South east office update 10th July 2012

M25 take-up totalled 433,839 sq ft in Q2 2012, 33% higher than the same quarter last year but 33% down on the 10-year quarterly average, reports Knight Frank. KF’s figures for the quarter reveal that the figures were skewed by oil group Aker’s 215,755 sq ft prelet at Building 6, Chiswick Park in west London, which accounted for 50% of M25 take-up in Q2.

It also propelled M4 take-up to 450,956 sq ft in Q2, more than three times the Q2 2011 level and 11% above the 10-year average. KF said Q2 was “a tale of extremes”. Aker’s deal was the largest seen in the M25 for nine years but if prelets are discounted, both take-up and average transaction size were the lowest on record in Q2 2012, going back to 1998. The resilient markets in the Thames Valley once again provided the main focus of activity in Q2, KF writes. Hammersmith saw five deals in Q2, including a 60,000 sq ft prelet to Winton Capital at 27 Hammersmith Grove, while Reading also saw seven deals during the quarter. Supply continues to edge down reflecting a lack of development completions in recent years. In the M25, the vacancy rate fell to 8.1%, its third successive fall and its lowest level in over two years, while the vacancy rate in the M4 corridor held steady at 10.7%, unchanged for three quarters.

Construction activity in the M25 increased to 822,000 sq ft in Q2, its highest level in more than three years. However, the market saw just a single development completion in Q2, Barratt Homes’ Orion Gate development in Woking, comprising 51,340 sq ft of offices. Emma Goodford, head of South East Offices, said: “This solid, if unspectacular, level of take-up in Q2 owes much to one of the largest deals ever seen in the South East market.

While conditions have undoubtedly been tough during the first half of the year, I am confident because of inspection levels and new enquiries that we can forecast a notable improvement in transactional activity in the second half of 2012, albeit focused in the key towns in the Thames Valley and to the West of London. “There is circa 950,000 sq ft of space under offer across the South East, and active named requirements remain steady at a total of 6.6m sq ft, its highest level in four years. The pent-up demand will result in a much stronger second half of the year. “We therefore stand by our forecast of 2.1m sq ft of take-up in the M25 in 2012, which is just 10% below the 10 year average. Aker’s deal in Chiswick has driven prime west London rents to a new peak and this will support growth in prime centres which have limited Grade A supply or where pre-lets are a necessary to satisfy demand.” Investment-wise activity in the South East increased substantially on the first quarter, with total volumes reaching £390m for Q2, more than three times the previous quarter and 19% higher than the five-year quarterly average. Of the 16 deals in Q2, the largest was BioMed Reality Trust’s purchase of Granta Park, Cambridge from MEPC for £126.8m, reflecting a net initial yield of 8.00%.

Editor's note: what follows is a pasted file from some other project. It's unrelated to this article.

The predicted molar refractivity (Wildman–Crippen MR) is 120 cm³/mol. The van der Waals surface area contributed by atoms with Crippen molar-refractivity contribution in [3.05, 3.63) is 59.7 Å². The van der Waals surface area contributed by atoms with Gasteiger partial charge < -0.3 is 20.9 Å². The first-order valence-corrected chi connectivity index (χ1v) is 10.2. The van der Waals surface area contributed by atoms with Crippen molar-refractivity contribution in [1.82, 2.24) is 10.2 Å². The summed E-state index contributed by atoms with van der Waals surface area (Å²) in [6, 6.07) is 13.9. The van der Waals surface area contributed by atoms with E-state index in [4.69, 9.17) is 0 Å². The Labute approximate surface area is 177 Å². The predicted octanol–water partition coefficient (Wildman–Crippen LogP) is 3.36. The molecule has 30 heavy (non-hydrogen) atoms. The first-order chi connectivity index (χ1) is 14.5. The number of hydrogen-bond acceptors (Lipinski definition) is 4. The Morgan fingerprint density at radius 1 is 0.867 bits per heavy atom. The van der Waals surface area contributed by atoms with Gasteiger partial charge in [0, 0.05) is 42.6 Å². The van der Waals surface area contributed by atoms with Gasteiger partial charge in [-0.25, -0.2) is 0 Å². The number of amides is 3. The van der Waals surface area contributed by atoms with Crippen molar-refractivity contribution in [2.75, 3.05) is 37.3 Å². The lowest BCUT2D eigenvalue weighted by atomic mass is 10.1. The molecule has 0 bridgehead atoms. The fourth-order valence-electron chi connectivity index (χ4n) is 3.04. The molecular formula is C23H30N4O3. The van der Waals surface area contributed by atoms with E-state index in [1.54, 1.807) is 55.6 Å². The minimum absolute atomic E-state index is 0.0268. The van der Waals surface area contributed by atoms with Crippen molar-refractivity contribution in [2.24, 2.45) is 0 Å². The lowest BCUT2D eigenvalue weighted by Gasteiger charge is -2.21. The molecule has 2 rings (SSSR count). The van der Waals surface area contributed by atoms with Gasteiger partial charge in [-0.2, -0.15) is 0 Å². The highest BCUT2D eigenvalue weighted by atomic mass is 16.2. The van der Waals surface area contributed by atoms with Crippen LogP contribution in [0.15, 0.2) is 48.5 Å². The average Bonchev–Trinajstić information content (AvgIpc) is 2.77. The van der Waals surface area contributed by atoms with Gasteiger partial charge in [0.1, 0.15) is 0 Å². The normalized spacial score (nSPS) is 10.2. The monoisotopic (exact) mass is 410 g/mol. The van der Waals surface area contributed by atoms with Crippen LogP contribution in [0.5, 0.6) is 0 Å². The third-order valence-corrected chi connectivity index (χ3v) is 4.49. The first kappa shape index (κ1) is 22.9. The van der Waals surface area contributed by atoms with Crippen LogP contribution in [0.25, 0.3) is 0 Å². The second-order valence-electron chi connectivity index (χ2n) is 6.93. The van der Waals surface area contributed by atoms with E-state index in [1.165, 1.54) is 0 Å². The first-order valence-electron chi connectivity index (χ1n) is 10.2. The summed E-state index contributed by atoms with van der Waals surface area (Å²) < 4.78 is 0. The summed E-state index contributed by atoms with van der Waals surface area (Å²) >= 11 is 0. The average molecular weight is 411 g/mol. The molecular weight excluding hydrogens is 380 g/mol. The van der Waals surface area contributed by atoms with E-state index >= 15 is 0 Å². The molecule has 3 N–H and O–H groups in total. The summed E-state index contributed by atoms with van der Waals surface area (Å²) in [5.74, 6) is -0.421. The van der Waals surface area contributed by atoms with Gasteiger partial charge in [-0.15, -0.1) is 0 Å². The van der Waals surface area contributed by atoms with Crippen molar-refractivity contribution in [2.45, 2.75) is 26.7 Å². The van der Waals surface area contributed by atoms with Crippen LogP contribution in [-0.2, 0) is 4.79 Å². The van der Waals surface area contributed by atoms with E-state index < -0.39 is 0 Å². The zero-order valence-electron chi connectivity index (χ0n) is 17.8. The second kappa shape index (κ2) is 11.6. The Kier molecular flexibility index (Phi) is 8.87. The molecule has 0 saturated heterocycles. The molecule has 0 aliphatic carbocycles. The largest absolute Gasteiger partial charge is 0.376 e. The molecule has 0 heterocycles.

Two other substantial deals in Q2 were Harbert’s £90.1m purchase of IQ Farnborough from SEGRO and London & Stamford’s £61.15m purchase of Unilever House, Leatherhead from SWIP/ Orchard Street. As has been the case with previous quarters, KF repors that the market has been dominated by one or two substantial transactions, typically acquired by overseas investors Yields for prime, 15 year income were unchanged for the second successive quarter in Q2, standing at 6%.

However, KF wirtes: “Such opportunities are extremely rare, with owners reluctant to sell this sort of product. Yields for prime, five-year income also held steady at 7%, albeit sentiment has softened slightly in light of the ongoing situation in the Eurozone. “Conversely, yields for secondary and tertiary assets drifted further in Q2, reflecting both investors’ lack of appetite for risky product and banks’ unwillingness to provide debt to prospective purchasers.” Tim Smither, partner in investments, said: “The large deals we saw in Q2 are part of a continuing trend in our market, whereby overseas investors are picking up large lot sizes which offer attractive income and potential for enhancing value through active asset management. While prime product remains sought after and pricing has stabilised, the secondary market continues to deteriorate.”